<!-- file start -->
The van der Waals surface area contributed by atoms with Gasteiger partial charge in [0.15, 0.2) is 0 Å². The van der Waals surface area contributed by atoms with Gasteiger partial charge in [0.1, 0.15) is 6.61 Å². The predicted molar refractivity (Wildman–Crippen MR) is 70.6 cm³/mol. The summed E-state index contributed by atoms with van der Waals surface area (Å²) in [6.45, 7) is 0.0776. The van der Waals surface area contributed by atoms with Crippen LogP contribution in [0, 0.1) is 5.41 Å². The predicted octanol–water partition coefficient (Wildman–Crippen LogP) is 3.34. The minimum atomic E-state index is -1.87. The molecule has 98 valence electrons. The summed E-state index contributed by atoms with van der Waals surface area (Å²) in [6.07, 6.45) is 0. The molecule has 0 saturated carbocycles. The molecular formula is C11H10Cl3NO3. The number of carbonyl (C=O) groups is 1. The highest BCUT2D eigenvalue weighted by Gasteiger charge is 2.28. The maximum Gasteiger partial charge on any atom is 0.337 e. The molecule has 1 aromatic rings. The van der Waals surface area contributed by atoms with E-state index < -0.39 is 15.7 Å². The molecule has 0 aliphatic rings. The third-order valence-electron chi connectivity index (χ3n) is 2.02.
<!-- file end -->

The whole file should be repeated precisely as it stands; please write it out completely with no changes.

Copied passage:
The van der Waals surface area contributed by atoms with Gasteiger partial charge in [0.15, 0.2) is 0 Å². The van der Waals surface area contributed by atoms with Gasteiger partial charge in [0.1, 0.15) is 6.61 Å². The predicted molar refractivity (Wildman–Crippen MR) is 70.6 cm³/mol. The summed E-state index contributed by atoms with van der Waals surface area (Å²) in [6.45, 7) is 0.0776. The van der Waals surface area contributed by atoms with Crippen LogP contribution in [0, 0.1) is 5.41 Å². The predicted octanol–water partition coefficient (Wildman–Crippen LogP) is 3.34. The minimum atomic E-state index is -1.87. The molecule has 98 valence electrons. The summed E-state index contributed by atoms with van der Waals surface area (Å²) in [6.07, 6.45) is 0. The molecule has 0 saturated carbocycles. The molecular formula is C11H10Cl3NO3. The number of carbonyl (C=O) groups is 1. The highest BCUT2D eigenvalue weighted by Gasteiger charge is 2.28. The maximum Gasteiger partial charge on any atom is 0.337 e. The molecule has 1 aromatic rings. The van der Waals surface area contributed by atoms with E-state index < -0.39 is 15.7 Å². The molecule has 0 aliphatic rings. The third-order valence-electron chi connectivity index (χ3n) is 2.02.